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Australian Grasses, Sedges &  Rushes

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These plants have become increasingly popular in landscaping, adding beauty, form, colour and texture variations to the garden.

  • There are many attractive Australian species worth considering, that are well suited to our local conditions.
  • They attract birds, providing seeds and shelter for small birds.
  • Grasses are safe to grow near waterways as they need very little fertilising.
  • Most produce attractive heads of seeds, which can be dried and used in floral arrangements.
  • After flowering and seeding has finished, many of the tufted grasses benefit from being cut back to near ground level.

Listed below is a small selection of plants that you may find at specialist nurseries or by request from your local nursery.

Grasses

Grasses make a lovely display when several of the same species are grouped together to achieve a natural look.

Some suggested grasses that will grow in a variety of habitats on the Central Coast.

Long-leaf wallaby grass Austrodanthonia longifolia- grows in poor sandy soils to 60cm. Flowering spring- summer.

Feather speargrass Austrostipa elegantissima- an attractive grass to 40cm., with feathery heads of pinkish coloured flowers. Likes a dry spot with Barbedwire.gif (2112 bytes)full sun.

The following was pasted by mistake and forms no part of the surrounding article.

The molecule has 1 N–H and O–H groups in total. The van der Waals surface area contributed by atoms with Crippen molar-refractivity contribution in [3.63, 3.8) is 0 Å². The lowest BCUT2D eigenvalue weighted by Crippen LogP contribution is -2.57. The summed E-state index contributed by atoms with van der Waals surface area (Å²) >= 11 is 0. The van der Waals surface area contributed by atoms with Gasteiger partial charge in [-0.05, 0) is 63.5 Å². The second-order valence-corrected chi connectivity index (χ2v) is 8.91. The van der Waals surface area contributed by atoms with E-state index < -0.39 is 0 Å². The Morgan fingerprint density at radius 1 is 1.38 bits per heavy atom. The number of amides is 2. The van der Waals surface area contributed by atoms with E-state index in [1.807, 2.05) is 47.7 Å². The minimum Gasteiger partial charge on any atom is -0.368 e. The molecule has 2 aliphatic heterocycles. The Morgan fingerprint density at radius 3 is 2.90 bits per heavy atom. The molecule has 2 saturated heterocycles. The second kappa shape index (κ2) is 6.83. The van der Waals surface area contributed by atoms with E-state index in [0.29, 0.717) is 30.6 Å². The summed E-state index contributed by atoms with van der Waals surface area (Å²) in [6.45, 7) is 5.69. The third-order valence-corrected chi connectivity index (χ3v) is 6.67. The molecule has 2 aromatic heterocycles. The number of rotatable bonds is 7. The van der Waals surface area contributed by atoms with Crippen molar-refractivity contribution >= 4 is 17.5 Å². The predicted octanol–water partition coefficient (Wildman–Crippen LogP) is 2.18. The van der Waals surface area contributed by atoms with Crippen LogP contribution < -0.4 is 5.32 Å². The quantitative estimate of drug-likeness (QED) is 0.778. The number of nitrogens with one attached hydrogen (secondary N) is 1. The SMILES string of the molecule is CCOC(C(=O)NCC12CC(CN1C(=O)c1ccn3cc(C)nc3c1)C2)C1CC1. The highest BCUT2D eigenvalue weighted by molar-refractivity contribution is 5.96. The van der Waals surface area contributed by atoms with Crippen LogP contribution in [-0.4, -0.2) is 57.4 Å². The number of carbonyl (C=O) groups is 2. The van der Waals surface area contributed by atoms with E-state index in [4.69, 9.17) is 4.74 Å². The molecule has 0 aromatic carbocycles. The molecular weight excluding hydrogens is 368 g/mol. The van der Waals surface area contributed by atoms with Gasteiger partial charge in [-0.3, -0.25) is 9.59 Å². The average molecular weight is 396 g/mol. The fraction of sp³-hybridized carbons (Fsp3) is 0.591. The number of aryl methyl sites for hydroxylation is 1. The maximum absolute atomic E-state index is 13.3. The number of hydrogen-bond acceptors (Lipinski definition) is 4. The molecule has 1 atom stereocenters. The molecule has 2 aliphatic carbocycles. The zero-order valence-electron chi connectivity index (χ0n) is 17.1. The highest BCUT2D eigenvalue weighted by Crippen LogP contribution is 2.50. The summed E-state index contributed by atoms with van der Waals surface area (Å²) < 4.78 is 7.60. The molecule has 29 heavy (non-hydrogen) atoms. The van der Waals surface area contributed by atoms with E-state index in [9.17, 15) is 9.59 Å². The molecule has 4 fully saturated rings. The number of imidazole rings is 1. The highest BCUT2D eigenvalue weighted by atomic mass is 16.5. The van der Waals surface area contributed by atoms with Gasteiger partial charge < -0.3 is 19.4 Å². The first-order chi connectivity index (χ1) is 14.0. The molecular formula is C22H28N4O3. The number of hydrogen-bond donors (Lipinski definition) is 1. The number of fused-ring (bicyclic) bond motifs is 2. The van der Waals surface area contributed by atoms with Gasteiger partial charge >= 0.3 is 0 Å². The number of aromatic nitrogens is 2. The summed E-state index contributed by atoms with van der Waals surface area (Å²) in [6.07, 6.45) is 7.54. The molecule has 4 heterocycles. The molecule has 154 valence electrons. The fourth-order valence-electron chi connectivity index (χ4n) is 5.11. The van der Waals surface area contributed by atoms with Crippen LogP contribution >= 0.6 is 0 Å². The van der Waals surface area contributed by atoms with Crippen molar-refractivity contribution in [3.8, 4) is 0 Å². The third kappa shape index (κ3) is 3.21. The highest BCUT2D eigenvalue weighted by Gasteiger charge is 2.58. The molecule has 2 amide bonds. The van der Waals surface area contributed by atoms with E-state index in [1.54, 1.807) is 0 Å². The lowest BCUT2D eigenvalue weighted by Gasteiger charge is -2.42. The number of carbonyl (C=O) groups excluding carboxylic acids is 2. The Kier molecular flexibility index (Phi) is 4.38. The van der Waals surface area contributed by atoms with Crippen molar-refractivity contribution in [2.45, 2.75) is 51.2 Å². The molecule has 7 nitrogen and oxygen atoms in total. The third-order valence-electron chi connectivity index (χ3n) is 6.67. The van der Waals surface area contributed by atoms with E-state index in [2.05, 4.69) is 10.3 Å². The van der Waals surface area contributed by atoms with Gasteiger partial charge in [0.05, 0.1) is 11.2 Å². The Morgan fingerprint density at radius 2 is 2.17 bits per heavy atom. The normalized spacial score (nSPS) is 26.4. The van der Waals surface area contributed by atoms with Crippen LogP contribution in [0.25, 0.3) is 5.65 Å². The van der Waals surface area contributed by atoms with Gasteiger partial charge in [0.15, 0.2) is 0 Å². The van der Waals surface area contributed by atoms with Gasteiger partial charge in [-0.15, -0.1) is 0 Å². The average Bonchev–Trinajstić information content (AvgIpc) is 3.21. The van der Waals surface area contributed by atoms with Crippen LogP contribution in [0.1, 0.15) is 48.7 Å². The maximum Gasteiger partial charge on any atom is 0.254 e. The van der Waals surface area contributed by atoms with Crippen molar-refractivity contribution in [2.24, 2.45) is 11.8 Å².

Barbed wire grass Cymbopogon refractus
This is a most unusual grass growing in a tufted clump to 1m. and does
well in heavy soils of low fertility. An interesting grass with fragile seed heads. Leaves have a ginger like odour when crushed. Looks attractive grown in a container.

                                                                  Barbed wire grass

Short-hair plume grass Dichelachne micrantha- growing 50-70cm. in height, grows best in an open sunny position in sandy soil. Very showy when in flower with its fine silky tips tinged with purple.

Hedgehog grass Echinopogon Hedgehog.gif (2453 bytes)caespitosus

This tufted perennial grass grows in woodland, on sandstone or clay. It has slender rough stems to 1m. in height. Does best in a sunny position where it will thrive growing in infertile soil. Flowers in spring- summer.

 

Hedgehog grass

Lavender grass Eragrostis elongata- to 60cm. with pretty mauve flowers over long periods. Drought tolerant for sun or part shade. Frost hardy.

Weeping meadow grass Microlaena stipoides- is adaptable growing 30-50cm., and likes some shade. Can be used as a lawn substitute that is soft and lush.

 

Swamp foxtail grass Pennisetum alopecuroides- an attractive clumping grass, growing to 1m. Feathery flower heads appear in summer.

           N.B. Only purchase this plant from a reliable nursery as it is often mistaken
                 for the weedy exotic Pennisetum.

Coastal tussock grass Poa poiformis- a dense tussock grass to 1m. high, with green to bluish-green foliage. Requires an open sunny position, but can be grown in light shade. Good for a sloping site to prevent soil erosion. Selected forms are also available for example ‘Erskdale’ & ‘Kingsdale’.